Sunday, November 3, 2002
November 01, 2002 05:34 PM ET
By Todd Zwillich
WASHINGTON (Reuters Health) - America's system for treating and rehabilitating people with mental illness is in financial and bureaucratic disarray and is plagued by complexities that make it nearly impossible for many patients to receive needed care, according to a report issued Friday by a presidential mental health commission.
The commission's chairman, who called the report an "indictment" of the nation's mental health care system, said that a massive shift in priorities was needed to improve care for mentally ill adults and children. The report paints a picture of a system plagued by fragmented services and inadequate funding, often losing patients in a maze of complexity.
Between 5% and 7% of Americans are believed to suffer from a serious mental illness in any given year, according to federal figures. While some patients have private insurance coverage, most receive care through a patchwork of federal and state programs.
The report is an interim step for the New Freedom Initiative, a comprehensive review of the nation's mental health system ordered by President Bush last April. It was written by a panel of policy experts from the government and the private sector, who are later expected to recommend ways to repair the system.
Dr. Michael Hogan, the commission's chair, said that the panel's deliberations lead it to conclude that the nation's mental health delivery system is "maddeningly complex and dysfunctional."
The report criticizes child mental health systems that often cut adolescents' benefits as soon as they turn 18, forcing them to navigate a new system of care geared toward adults.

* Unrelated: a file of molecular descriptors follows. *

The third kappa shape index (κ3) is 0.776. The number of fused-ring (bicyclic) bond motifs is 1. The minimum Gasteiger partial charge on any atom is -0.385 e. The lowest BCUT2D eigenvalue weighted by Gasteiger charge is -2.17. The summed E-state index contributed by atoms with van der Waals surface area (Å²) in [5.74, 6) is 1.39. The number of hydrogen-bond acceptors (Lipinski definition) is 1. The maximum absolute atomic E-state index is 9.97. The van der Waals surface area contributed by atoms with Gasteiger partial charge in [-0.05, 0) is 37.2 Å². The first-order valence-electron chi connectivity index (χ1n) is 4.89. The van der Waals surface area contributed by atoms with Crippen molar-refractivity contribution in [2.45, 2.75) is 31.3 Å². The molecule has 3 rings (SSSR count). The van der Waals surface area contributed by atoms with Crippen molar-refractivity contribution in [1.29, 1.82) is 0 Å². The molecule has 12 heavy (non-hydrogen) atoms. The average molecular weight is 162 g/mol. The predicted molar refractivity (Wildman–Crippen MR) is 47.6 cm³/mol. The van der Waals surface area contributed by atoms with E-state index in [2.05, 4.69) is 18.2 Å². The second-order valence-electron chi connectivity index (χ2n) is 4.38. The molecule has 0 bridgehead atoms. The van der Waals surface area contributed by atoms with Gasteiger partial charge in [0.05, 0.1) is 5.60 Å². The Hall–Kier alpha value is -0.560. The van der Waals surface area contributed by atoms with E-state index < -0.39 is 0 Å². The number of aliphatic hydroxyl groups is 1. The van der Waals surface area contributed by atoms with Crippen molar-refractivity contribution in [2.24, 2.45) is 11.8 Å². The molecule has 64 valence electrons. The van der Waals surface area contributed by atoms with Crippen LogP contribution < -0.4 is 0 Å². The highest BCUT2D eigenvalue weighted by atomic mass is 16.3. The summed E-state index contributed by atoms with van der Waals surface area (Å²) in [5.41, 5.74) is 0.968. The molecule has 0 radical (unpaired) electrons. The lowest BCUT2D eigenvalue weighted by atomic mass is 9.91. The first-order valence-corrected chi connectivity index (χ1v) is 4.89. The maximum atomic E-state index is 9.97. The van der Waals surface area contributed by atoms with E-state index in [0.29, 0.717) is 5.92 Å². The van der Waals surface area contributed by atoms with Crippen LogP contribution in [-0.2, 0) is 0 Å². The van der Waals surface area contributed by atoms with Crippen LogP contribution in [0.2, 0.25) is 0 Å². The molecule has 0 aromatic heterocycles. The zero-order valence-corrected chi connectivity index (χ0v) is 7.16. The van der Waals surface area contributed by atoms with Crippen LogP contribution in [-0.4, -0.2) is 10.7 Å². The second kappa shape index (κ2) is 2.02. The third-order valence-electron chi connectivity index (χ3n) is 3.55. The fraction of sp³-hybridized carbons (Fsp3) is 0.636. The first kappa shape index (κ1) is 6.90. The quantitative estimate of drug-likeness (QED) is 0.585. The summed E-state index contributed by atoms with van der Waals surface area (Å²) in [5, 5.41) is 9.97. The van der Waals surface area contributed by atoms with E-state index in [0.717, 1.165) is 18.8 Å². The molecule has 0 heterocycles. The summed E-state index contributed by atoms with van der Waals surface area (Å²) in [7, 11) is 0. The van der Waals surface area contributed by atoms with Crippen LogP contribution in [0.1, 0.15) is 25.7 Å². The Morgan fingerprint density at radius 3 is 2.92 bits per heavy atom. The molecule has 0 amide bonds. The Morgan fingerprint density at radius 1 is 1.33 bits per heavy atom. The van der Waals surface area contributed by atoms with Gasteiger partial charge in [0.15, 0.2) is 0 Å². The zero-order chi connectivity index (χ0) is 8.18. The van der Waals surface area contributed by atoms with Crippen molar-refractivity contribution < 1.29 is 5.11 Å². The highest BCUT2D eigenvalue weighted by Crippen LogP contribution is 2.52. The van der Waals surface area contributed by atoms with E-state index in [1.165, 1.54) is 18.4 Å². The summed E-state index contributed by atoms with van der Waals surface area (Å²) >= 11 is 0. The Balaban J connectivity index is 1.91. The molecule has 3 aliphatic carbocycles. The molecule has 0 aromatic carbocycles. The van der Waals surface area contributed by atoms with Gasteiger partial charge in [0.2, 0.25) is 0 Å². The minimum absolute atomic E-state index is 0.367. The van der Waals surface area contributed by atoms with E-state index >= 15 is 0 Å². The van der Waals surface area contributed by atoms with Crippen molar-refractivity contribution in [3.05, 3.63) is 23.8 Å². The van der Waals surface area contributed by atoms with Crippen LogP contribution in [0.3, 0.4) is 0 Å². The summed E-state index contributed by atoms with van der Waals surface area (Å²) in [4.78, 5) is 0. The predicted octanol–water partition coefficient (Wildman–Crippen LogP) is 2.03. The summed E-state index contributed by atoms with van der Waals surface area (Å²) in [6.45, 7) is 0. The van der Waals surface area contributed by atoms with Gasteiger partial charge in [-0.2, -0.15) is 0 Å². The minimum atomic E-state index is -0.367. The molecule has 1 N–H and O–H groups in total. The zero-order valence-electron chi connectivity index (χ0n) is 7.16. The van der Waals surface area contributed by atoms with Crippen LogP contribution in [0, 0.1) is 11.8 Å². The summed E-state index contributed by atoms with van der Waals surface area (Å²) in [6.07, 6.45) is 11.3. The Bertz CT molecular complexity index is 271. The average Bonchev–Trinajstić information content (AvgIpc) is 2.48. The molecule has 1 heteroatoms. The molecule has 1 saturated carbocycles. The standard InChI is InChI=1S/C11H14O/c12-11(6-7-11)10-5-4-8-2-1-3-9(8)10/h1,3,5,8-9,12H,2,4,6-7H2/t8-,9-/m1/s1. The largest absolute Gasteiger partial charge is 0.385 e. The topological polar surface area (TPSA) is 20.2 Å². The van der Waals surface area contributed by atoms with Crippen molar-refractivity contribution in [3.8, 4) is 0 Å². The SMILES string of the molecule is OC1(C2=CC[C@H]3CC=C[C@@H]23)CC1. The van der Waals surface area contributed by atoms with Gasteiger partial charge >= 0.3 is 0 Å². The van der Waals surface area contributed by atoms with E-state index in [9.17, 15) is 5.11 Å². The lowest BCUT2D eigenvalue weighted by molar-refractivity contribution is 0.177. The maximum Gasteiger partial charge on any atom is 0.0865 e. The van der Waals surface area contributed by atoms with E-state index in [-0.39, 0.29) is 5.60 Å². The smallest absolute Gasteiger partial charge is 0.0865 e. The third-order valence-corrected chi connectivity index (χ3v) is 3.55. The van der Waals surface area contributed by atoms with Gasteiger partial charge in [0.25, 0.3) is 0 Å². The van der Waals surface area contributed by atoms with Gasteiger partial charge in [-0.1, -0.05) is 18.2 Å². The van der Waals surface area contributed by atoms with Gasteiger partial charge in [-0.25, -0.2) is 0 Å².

Adults with a combination of mental illness and drug or alcohol abuse, which according to the government number 3 million, often cannot get care for both problems in the same clinic or with the same government benefits.
"Because mental illness and substance abuse disorders are often long-term in nature, the inconsistencies of the system play out day-to-day, week-to-week, and year-to-year," the report states.
The commission also pointed to studies showing that mental illness and substance abuse are the two leading causes of disability in North America and Europe, together accounting for more than one third of all claims. But disabled--and usually unemployed--persons who seek care in the US often risk their Medicaid healthcare benefits if they get well enough to rejoin the work force.
"They can't afford to get back to work because they lose their health insurance. We have trapped people in a system that is at least as dysfunctional as the old welfare system," said Hogan, who is the director of the Ohio Department of Mental Health.
Hogan made an example of the problem of suicide, which takes the lives of approximately 30,000 Americans each year, twice the number that die annually from AIDS.
Serious mental illness is implicated in upwards of 90% of all suicide cases, though the government spends some $3.2 billion per year on AIDS research and prevention and only about $40 million studying suicide, he said.
The commission is due to release a final report within 6 months giving the president recommendations on how to repair the mental health system.
The American Psychiatric Association released a statement criticizing the effort, saying that the commission has "unreasonably limited" its evaluation of the mental health care delivery system to budget-neutral solutions and did not look at disparities in privately funded insurance.
"The public at large, the media, opinion makers, and political leaders must be made aware of the perilous state of financing for mental health care today," read a statement from Dr. Paul Appelbaum, the organization's president.